• Comment number 33.

    Sounds like Obama is cashing in on what was essentially a European initiative. Is this because he feels obliged to protect the image of the USA as the chief protector, instigator and defender of democracy? Yet one sees no American flags flying in Libya. Maybe that speaks louder than any words the US president has to offer.

    Gaddafi has to go, but that's the responsibility of the Libyan people. One helps them win to allow them to determine justice, and their own future, without any influence from the coalition or NATO troops on Libyan ground.

  • Comment number 34.


    American logic
    Sen. Joe Lieberman suggested Sunday he would support military intervention in Syria if its president resorts to the kind of violent tactics used by Libya’s Muammar al-Qaddafi.
    “There’s a precedent now that the world community has set in Libya, and it’s the right one,” Lieberman said.
    Secretary of State Hillary Clinton said Sunday she doesn’t expect that to happen, describing the clashes in Syria as part of a “police action” — as opposed to a military campaign against the Syrian people.
    So, Hillary, when you are shot death, does it matter to the dead person if the gunmen are police or military?
    What sort of logic is that?

  • Comment number 35.

    Any chance of a cease fire?

  • Comment number 36.

    I take Obama's speech and explanation at face value- under the circumstances, it makes complete sense to me. While the West has acted against known impending atrocity, the more quickly it backs away from anything further, the better. This will allow a thinning of the fog of war, Libyans -whether in uniform on one side or not- will be left see the man prepared to massacre them to retain power more clearly with their own eyes, and they will most likely come to act in their own interests under the weight of that understanding.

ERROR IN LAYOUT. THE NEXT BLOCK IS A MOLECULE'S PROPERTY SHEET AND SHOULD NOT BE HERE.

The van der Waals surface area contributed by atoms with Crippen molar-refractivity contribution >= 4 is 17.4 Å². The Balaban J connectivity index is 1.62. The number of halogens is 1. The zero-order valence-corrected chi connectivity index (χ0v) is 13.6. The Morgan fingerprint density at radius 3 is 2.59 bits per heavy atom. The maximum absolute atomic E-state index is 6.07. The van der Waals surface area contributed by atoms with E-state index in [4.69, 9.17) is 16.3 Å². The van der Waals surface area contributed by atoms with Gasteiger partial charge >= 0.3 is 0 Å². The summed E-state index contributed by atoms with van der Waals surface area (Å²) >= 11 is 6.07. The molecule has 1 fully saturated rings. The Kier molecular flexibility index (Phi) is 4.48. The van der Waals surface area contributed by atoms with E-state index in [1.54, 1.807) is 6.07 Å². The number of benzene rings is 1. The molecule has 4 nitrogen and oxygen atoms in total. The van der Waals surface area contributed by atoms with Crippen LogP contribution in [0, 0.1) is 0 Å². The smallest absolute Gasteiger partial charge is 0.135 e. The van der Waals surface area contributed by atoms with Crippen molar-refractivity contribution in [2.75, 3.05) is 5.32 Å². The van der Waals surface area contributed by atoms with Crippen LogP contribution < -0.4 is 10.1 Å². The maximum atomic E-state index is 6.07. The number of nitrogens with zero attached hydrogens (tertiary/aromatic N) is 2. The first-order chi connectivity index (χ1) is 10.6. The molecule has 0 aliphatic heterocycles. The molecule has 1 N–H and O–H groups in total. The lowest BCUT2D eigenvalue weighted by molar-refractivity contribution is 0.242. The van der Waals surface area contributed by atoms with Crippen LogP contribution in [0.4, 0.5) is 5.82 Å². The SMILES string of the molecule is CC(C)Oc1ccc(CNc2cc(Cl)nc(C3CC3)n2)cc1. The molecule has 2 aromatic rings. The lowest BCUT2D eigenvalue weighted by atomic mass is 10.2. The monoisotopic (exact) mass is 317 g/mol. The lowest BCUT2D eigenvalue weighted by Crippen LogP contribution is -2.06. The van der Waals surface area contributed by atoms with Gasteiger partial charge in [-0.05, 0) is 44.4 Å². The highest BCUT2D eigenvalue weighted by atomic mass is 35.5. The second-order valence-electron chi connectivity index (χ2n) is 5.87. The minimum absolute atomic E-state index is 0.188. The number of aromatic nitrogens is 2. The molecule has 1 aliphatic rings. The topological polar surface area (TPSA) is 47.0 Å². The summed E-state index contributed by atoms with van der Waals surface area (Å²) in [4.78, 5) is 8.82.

• Comment number 37.

    Cameron and Obama aim in Libya is to bring Democracy to its people

    What type of “Democracy” are they helping to bring to the borders of Europe?
    The type of “Democracy” they practice in Pakistan where the government is powerless to take any action against extreme Islamists.
    We are aware about countries in the Far East, Indonesia, Malaysia, which have Muslim majorities but they appear to have problems coming down the line.
    When we look at photos of these so-called rebels in Libya, they don’t appear to be very peaceful. What they do look like are hard-line Islamists. And of course they have every right to practice their religion however extreme. We are used in the West with other forms of extreme religions.
    But come on Cameron, are you prepared to have another state like Pakistan on ours borders.
    Because when that happens ------

  • Comment number 38.

    Obama: "Some nations may be able to turn a blind eye to atrocities in other countries. The United States of America is different. And as president, I refused to wait for the images of slaughter and mass graves before taking action."

    It is a fact that Israel slaughters thousands of Arabs in neighbouring countries. They slaughtered over 900 Palestinian civilians including hundreds of children (Wiki) at the end of 2008. Images of slaughter at the hands of the Israelis are readily available (Qana, Gaza, Beiruit, etc). In such cases the action taken by the Americans has always been to supply more weapons. So Obama really needs to qualify such a general statment to exclude Israeli atrocities when claiming that America cannot turn a blind eye to these outrages ... or are we witnessing a major change in US policy here?